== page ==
Public health officials believe the updated boosters will provide longer-lasting protection against the virus and reduce hospitalizations this fall and winter. The new boosters target both the original strain that emerged in China more than two years ago, which scientists refer to as the “wild type,” and omicron BA.4 and BA.5, which are now the dominant variants in the U.S.
Shots that target two different strains are called bivalent vaccines.
The vaccine makers developed the original vaccines against the strain of coronavirus that first emerged in Wuhan, China, in 2019. But the virus has mutated significantly since then.
As a result, vaccines’ effectiveness at preventing infection and mild illness has declined substantially as the virus has evolved. Though the vaccines are still generally effective at preventing severe disease, the protection they provide against hospitalization has diminished over time.
The redesigned boosters are only for people who have already had their primary vaccinations using the original vaccines. Doses made by Pfizer are for anyone 12 and older, while Moderna’s updated shots are for adults — if it has been at least two months since their last primary vaccination or their latest booster.
The CDC said in a statement that it “also expects to recommend updated COVID-19 boosters for other pediatric groups” in the coming weeks.
The speed of the development of these tweaked vaccines is due to a strategy that skips common steps in the testing process.
Vaccine makers have yet to complete human trials for redesigned boosters. Most of the available data on the redesigned boosters comes from lab and animal studies, causing some to question whether the data is enough to ensure the safety and efficacy of the booster.
For the first time, U.S. health officials have based their decision about whether to authorize new boosters on studies involving mice instead of humans.
But Neil Maniar, professor of practice at Northeastern’s Bouve College of Health Sciences, says it’s a “misconception,” that the booster is being developed using only mice data, considering how much we now know about the underlying technology of the vaccines.
“It’s not that we’re looking at something totally new,” he says in a piece published on Northeastern University’s news and information site. “What we’re looking at is an evolution of something that we already have a good amount of data on,” including real-world evidence of effectiveness worldwide. The mice data, he says, is really conducive to understanding the booster’s effectiveness against BA.4 and BA.5.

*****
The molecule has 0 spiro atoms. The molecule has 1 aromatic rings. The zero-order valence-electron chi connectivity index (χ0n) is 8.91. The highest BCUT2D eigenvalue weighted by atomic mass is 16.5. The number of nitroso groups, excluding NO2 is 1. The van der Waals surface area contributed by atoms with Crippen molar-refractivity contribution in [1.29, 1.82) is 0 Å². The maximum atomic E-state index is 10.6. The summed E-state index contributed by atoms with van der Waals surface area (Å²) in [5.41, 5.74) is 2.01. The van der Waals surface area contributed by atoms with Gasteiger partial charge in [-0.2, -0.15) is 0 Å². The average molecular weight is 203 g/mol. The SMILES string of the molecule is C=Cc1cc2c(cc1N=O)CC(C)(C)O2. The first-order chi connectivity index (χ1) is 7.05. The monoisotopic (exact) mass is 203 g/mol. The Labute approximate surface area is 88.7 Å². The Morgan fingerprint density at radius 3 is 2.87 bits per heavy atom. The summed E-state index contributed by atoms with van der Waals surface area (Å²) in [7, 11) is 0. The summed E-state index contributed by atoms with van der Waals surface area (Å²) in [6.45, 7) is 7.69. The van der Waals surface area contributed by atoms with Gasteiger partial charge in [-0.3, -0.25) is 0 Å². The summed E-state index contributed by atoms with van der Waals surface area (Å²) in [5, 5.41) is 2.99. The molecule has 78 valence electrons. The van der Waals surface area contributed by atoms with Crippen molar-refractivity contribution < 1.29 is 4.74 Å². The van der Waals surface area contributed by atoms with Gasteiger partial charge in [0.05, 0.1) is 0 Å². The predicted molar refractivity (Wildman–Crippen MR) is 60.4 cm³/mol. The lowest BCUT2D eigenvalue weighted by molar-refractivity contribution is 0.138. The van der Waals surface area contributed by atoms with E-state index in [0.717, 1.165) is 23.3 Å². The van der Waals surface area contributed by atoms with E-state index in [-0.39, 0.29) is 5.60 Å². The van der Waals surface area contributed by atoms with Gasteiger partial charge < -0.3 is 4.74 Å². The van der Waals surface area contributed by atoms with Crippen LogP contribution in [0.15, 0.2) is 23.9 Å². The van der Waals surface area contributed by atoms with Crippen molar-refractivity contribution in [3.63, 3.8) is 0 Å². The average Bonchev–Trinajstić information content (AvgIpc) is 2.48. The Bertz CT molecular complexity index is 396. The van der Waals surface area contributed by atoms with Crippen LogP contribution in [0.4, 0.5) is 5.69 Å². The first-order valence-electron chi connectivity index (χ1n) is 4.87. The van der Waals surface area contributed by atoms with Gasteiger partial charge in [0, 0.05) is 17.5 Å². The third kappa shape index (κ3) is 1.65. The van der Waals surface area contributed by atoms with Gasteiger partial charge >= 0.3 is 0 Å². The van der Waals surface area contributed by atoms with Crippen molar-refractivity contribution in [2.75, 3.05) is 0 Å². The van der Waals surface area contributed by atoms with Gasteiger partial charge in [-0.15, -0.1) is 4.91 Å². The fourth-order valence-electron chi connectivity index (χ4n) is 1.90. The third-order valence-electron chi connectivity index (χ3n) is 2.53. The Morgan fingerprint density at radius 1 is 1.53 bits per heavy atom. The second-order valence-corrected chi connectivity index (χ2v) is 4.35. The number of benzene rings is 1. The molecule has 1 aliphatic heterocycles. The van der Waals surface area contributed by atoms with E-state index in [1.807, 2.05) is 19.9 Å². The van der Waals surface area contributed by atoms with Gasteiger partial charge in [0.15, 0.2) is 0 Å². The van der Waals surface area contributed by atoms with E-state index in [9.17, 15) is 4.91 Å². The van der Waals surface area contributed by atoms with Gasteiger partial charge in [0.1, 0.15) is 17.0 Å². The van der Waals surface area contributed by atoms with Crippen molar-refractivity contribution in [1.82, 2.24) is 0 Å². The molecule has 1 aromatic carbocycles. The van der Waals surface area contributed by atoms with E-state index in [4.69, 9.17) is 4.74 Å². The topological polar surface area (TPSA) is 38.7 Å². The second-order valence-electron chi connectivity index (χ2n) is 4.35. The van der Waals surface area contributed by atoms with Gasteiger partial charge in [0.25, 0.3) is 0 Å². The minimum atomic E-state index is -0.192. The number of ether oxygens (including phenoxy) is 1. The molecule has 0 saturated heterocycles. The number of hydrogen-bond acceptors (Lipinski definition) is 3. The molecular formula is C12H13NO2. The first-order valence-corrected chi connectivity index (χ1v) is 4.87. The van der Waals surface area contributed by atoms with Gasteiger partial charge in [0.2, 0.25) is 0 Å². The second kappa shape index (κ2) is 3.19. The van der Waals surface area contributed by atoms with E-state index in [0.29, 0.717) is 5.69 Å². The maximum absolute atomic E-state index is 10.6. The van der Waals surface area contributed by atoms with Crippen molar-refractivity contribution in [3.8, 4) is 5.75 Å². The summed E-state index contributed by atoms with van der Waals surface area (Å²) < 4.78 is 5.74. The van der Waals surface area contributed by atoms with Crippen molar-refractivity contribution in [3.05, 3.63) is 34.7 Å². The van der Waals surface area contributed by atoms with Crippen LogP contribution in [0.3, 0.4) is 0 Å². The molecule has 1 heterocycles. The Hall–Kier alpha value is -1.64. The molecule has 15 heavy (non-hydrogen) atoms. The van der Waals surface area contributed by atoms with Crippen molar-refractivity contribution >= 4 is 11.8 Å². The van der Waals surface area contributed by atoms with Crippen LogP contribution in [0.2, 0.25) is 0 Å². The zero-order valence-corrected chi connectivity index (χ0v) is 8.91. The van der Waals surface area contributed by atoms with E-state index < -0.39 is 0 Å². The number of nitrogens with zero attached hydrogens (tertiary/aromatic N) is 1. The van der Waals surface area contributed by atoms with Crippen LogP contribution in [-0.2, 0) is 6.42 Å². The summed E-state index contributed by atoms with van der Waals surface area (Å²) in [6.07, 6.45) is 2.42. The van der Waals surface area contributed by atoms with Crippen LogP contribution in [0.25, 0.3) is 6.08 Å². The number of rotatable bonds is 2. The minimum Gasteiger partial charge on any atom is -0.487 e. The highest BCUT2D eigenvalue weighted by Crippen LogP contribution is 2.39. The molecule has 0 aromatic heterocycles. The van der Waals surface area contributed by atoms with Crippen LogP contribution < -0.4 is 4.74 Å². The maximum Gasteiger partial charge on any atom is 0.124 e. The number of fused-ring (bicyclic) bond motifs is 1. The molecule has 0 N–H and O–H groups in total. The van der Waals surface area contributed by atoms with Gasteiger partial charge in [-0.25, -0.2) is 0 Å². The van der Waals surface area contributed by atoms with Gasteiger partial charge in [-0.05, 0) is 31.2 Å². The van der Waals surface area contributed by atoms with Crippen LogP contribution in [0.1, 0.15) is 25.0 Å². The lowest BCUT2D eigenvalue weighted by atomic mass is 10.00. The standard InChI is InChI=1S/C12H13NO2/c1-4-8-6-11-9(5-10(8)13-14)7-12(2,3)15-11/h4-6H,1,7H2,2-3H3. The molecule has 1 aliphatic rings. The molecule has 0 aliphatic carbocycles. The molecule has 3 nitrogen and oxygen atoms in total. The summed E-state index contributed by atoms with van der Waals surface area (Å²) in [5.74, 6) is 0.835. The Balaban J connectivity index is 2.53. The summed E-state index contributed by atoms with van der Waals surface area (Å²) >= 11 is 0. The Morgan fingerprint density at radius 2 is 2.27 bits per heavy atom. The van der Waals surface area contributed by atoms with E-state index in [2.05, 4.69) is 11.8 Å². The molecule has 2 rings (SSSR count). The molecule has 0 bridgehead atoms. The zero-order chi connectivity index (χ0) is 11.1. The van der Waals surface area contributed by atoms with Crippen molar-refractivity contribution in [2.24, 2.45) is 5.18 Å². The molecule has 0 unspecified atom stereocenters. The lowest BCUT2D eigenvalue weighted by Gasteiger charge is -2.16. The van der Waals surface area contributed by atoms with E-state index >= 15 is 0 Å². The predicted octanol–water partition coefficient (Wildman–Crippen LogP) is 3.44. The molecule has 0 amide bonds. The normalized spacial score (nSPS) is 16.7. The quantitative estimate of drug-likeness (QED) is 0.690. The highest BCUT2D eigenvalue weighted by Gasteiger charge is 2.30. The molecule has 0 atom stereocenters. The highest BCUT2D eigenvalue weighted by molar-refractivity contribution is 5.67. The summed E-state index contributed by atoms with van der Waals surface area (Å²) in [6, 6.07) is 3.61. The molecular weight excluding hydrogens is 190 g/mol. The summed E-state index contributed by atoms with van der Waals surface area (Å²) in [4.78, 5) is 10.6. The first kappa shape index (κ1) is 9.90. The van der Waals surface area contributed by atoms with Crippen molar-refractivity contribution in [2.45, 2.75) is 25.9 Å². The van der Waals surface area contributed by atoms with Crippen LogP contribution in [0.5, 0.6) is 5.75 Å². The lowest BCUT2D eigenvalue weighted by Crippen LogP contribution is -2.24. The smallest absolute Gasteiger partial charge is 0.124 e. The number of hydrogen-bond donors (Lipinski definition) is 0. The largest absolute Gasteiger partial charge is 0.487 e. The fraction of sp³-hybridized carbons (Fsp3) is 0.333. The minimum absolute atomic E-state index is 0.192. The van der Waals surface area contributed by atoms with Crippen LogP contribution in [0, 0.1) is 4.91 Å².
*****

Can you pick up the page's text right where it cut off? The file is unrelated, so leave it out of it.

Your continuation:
Brandon Dionne, associate clinical professor at Northeastern’s Bouve College of Health Sciences, added the FDA’s decision to consider COVID boosters without human data is in line with how it evaluates modified influenza vaccines every year. With the influenza vaccine— which is developed each year based on a predictive model of which strains will be prevalent in a given year —the manufacturer only has to get FDA approval using testing on humans once.
And some public health experts say waiting for more conclusive data from clinical trials could take too long and past the fall season when cases are expected to increase.
It’s not clear just how much more benefit an updated booster will bring — beyond a temporary jump in antibodies capable of fending off an omicron infection.
Still, “people have to realize this is a different kind of booster than was previously available. It will work better at protecting against omicron,” said virologist Andrew Pekosz of the Johns Hopkins Bloomberg School of Public Health.
Even people who had an earlier omicron version still can get reinfected so “you should definitely go for the booster even if you’ve been infected in the last year,” added Pekosz. He thinks “if we can get good buy-in to use this, we might really be able to make a dent” in COVID cases.
— The Associated Press and database specialist John Perry contributed to this article.
Here’s a look at some more of the latest statistics on vaccination and boosters for the U.S. and Georgia:
In the U.S., while 67% of the population is fully vaccinated, only half of those who got vaccinated — 49% — have gotten a first booster dose.
In Georgia, 57% of the population is fully vaccinated, and only 44% of those fully vaccinated have gotten their first booster dose.
In Georgia, among those 12 and over, 64% are fully vaccinated.
In Georgia, among those who are 12 and older, 27% are fully vaccinated and have received their first booster dose.